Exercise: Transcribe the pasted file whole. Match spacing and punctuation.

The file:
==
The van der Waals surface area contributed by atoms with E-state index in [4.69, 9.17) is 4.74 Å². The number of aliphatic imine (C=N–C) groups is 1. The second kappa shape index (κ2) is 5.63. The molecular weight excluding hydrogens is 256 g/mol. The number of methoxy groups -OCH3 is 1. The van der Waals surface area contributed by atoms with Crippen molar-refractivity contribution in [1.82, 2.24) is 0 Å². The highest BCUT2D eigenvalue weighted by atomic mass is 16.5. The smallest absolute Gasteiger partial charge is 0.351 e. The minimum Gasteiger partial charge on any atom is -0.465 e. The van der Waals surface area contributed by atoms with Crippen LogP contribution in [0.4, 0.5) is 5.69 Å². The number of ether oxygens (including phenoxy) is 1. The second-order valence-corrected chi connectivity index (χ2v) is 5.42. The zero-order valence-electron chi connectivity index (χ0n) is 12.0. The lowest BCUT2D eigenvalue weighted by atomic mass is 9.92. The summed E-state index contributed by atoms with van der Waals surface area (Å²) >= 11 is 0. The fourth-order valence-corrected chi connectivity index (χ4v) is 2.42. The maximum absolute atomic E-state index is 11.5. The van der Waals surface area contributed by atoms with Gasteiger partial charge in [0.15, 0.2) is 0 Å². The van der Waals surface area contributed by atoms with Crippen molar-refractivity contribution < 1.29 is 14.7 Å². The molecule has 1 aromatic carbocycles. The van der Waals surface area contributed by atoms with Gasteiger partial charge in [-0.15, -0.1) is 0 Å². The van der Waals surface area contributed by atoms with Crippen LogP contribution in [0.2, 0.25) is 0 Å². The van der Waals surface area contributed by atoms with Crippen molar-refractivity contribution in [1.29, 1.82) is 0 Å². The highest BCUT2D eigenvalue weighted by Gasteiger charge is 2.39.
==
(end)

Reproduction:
The van der Waals surface area contributed by atoms with E-state index in [4.69, 9.17) is 4.74 Å². The number of aliphatic imine (C=N–C) groups is 1. The second kappa shape index (κ2) is 5.63. The molecular weight excluding hydrogens is 256 g/mol. The number of methoxy groups -OCH3 is 1. The van der Waals surface area contributed by atoms with Crippen molar-refractivity contribution in [1.82, 2.24) is 0 Å². The highest BCUT2D eigenvalue weighted by atomic mass is 16.5. The smallest absolute Gasteiger partial charge is 0.351 e. The minimum Gasteiger partial charge on any atom is -0.465 e. The van der Waals surface area contributed by atoms with Crippen LogP contribution in [0.4, 0.5) is 5.69 Å². The number of ether oxygens (including phenoxy) is 1. The second-order valence-corrected chi connectivity index (χ2v) is 5.42. The zero-order valence-electron chi connectivity index (χ0n) is 12.0. The lowest BCUT2D eigenvalue weighted by atomic mass is 9.92. The summed E-state index contributed by atoms with van der Waals surface area (Å²) >= 11 is 0. The fourth-order valence-corrected chi connectivity index (χ4v) is 2.42. The maximum absolute atomic E-state index is 11.5. The van der Waals surface area contributed by atoms with Gasteiger partial charge in [0.15, 0.2) is 0 Å². The van der Waals surface area contributed by atoms with Crippen molar-refractivity contribution < 1.29 is 14.7 Å². The molecule has 1 aromatic carbocycles. The van der Waals surface area contributed by atoms with Gasteiger partial charge in [-0.15, -0.1) is 0 Å². The van der Waals surface area contributed by atoms with Crippen LogP contribution in [0.2, 0.25) is 0 Å². The van der Waals surface area contributed by atoms with Crippen molar-refractivity contribution in [1.29, 1.82) is 0 Å². The highest BCUT2D eigenvalue weighted by Gasteiger charge is 2.39.